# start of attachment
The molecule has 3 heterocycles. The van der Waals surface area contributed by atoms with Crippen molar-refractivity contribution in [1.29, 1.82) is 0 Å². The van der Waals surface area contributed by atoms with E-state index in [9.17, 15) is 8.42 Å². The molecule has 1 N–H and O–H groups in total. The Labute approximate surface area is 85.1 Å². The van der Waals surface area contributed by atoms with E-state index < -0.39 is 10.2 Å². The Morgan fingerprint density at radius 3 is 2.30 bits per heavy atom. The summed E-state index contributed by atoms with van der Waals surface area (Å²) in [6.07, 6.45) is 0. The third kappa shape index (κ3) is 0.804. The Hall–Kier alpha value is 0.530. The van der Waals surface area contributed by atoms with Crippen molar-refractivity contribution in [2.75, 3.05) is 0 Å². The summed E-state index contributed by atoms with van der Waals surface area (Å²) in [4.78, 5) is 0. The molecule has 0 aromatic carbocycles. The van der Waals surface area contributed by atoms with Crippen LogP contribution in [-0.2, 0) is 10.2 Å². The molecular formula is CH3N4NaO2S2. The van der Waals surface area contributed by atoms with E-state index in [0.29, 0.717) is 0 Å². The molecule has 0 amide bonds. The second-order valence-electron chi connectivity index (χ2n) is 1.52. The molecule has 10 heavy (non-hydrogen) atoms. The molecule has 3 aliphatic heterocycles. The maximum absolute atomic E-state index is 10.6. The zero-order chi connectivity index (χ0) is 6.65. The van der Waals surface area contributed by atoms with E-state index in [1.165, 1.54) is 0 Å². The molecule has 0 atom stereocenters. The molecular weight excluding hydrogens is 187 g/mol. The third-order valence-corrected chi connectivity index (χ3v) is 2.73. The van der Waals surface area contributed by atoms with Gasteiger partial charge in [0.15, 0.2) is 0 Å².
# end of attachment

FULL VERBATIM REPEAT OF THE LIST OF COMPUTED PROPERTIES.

The molecule has 3 heterocycles. The van der Waals surface area contributed by atoms with Crippen molar-refractivity contribution in [1.29, 1.82) is 0 Å². The van der Waals surface area contributed by atoms with E-state index in [9.17, 15) is 8.42 Å². The molecule has 1 N–H and O–H groups in total. The Labute approximate surface area is 85.1 Å². The van der Waals surface area contributed by atoms with E-state index < -0.39 is 10.2 Å². The Morgan fingerprint density at radius 3 is 2.30 bits per heavy atom. The summed E-state index contributed by atoms with van der Waals surface area (Å²) in [6.07, 6.45) is 0. The third kappa shape index (κ3) is 0.804. The Hall–Kier alpha value is 0.530. The van der Waals surface area contributed by atoms with Crippen molar-refractivity contribution in [2.75, 3.05) is 0 Å². The summed E-state index contributed by atoms with van der Waals surface area (Å²) in [4.78, 5) is 0. The molecule has 0 aromatic carbocycles. The van der Waals surface area contributed by atoms with Crippen LogP contribution in [-0.2, 0) is 10.2 Å². The molecular formula is CH3N4NaO2S2. The van der Waals surface area contributed by atoms with E-state index in [0.29, 0.717) is 0 Å². The molecule has 0 amide bonds. The second-order valence-electron chi connectivity index (χ2n) is 1.52. The molecule has 10 heavy (non-hydrogen) atoms. The molecule has 3 aliphatic heterocycles. The maximum absolute atomic E-state index is 10.6. The zero-order chi connectivity index (χ0) is 6.65. The van der Waals surface area contributed by atoms with E-state index in [1.165, 1.54) is 0 Å². The molecule has 0 atom stereocenters. The molecular weight excluding hydrogens is 187 g/mol. The third-order valence-corrected chi connectivity index (χ3v) is 2.73. The van der Waals surface area contributed by atoms with Gasteiger partial charge in [0.15, 0.2) is 0 Å².